Yaz wanted nothing. He would accept no gifts, make no speeches. "They've thanked me enough over 23 years." he said. "The clubs always gave me the field on afternoons when I needed to hit. They didn't have to do anything else. It's just not me, as far as gifts are concerned. And I didn't want to disrupt the club in any way. I didn't want a Day in each town. They always have those things half an hour before game time, and that's when I start loosening up, doing my exercises, getting mentally involved in the game. At five o'clock. I start psyching myself up. My time's very important to me."
As Yaz withdrew, Bench went on a kind of national tour, doffing his helmet and waving, bowing and blowing kisses and saying thank you while the crowds stood in salute and the gifts descended on him—cowboy boots, a golf cart, a Ford Bronco, a gold-plated putter, a shotgun, a bronze statue of a horse and cowboy, a clock, plaques, a ruby-encrusted silver plate, a rocking chair and what all. There have been Johnny Bench Days and Nights in eight cities.
"The people have been so fantastic," he says. "In my career I played every game with my head on the field, not in the stands. I played hard. You didn't really have a lot of fun. Catching, I was so mentally involved in the game, I closed everything out, but I never took it home; I knew how to turn it on and off. Now it's nice to have the freedom of being able to look around and smell the flowers. The fans recognize all the work I've put in. It makes it all worthwhile."
Yastrzemski does not know exactly when he decided finally to retire—in fact, there were occasional reports that he was reconsidering the decision, though he scotched them. Bench, however, not only recalls the day of his decision precisely, but since then he has also been like a prisoner counting the days until parole. He made up his mind to quit late on Tuesday morning, May 17. The Reds were in Pittsburgh. Bench was lying on his bed in his Hilton Hotel room, wailing to go to the Fulton Theatre with Pitcher Tom Hume to see Blue Thunder.
The Reds had just dropped four straight to San Francisco, and Bench felt frustrated and drained. "The enthusiasm just wasn't there," he says. "I wasn't enjoying the prospect of going to the ball park. I was hitting .320 or something and playing third base, but I wasn't doing things the way I wanted. This club is still a couple of years away from being a contender, and I couldn't see two more years. I guess I was spoiled by the winning in the '70s. You've got to be a realist. You've got to know there will be a time when you can't do it. We had the draft coming up, the trading deadline was coming up, and I wanted the club to know what I was going to do so the guys in the front office could make decisions on young people."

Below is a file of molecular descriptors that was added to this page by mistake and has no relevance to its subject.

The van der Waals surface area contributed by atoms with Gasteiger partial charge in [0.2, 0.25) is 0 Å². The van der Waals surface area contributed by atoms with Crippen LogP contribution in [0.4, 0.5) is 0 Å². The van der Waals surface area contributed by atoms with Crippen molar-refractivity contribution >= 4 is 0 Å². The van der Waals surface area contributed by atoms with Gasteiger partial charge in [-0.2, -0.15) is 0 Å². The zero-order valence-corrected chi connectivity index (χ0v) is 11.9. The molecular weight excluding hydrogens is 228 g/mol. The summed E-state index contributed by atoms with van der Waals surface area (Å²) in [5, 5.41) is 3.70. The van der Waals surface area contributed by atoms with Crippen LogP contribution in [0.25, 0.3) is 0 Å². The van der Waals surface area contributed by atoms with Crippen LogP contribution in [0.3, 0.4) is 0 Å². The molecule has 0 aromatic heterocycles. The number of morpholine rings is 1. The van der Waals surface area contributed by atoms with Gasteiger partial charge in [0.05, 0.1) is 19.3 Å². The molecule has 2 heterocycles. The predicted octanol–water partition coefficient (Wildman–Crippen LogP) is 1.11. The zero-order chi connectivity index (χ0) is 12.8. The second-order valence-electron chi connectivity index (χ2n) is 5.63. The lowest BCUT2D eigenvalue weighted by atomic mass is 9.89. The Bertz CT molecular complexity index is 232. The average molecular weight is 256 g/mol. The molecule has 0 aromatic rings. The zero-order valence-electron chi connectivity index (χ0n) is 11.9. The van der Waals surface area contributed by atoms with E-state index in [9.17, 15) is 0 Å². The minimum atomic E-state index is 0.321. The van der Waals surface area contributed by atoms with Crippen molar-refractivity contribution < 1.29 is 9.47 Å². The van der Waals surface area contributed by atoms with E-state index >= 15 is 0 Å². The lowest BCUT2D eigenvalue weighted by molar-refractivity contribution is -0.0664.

Hume was the first to know. Bench told him after the movie, as they walked to Three Rivers Stadium for that night's game. "I've decided this is my last year," Bench told him. Hume did not believe it. "You're kidding," he said.
No, he wasn't. So Bench quit, turning his back on the final two years of a three-year contract worth $3 million. "I could push it and take the money," he said at the time, "but I wouldn't feel right about it." So, for him at least, the fun began, with Bench sitting there on the wood, watching and even playing now and then, as a first baseman, third baseman, pinch hitter and, one more time, as a catcher. On Sept. 17, Johnny Bench Night at Riverfront Stadium in Cincinnati, he strapped on the gear for the last time. If his fire had died, his gift for the dramatic had not.
The Astros were in town. Signs hung everywhere: CATCH YOU IN COOPERSTOWN, J.B. read one of them. A stand was rigged up behind second base. There were speeches, songs, a parade of guests and more standing Os. Bench loved it.
The party lasted so long that he never had a chance to warm up. He looked nervous and unsteady, especially in the second inning, after Houston's Jose Cruz singled and then stole second. Bench didn't even make a throw on Cruz. He'd been unable to get the ball out of his glove. The silence was awkward—which made his appearance at the plate in the third inning all the more electric.
The Reds were down 2-0 with Paul Householder on first. Bench was the tying run. Pitcher Mike Madden, ahead 1 and 0 in the count, offered a fastball down the pipe. Bench ripped it, sending it on a low line over the fence in left for a home run. The ball just missed hitting a sign that said GOD LOVE HIM. Bench raised his right hand in the air as he circled the bases. Coming home, he leaped in the air to give Householder a high-five. The whole house rocked. "The greatest night in my life," Bench said.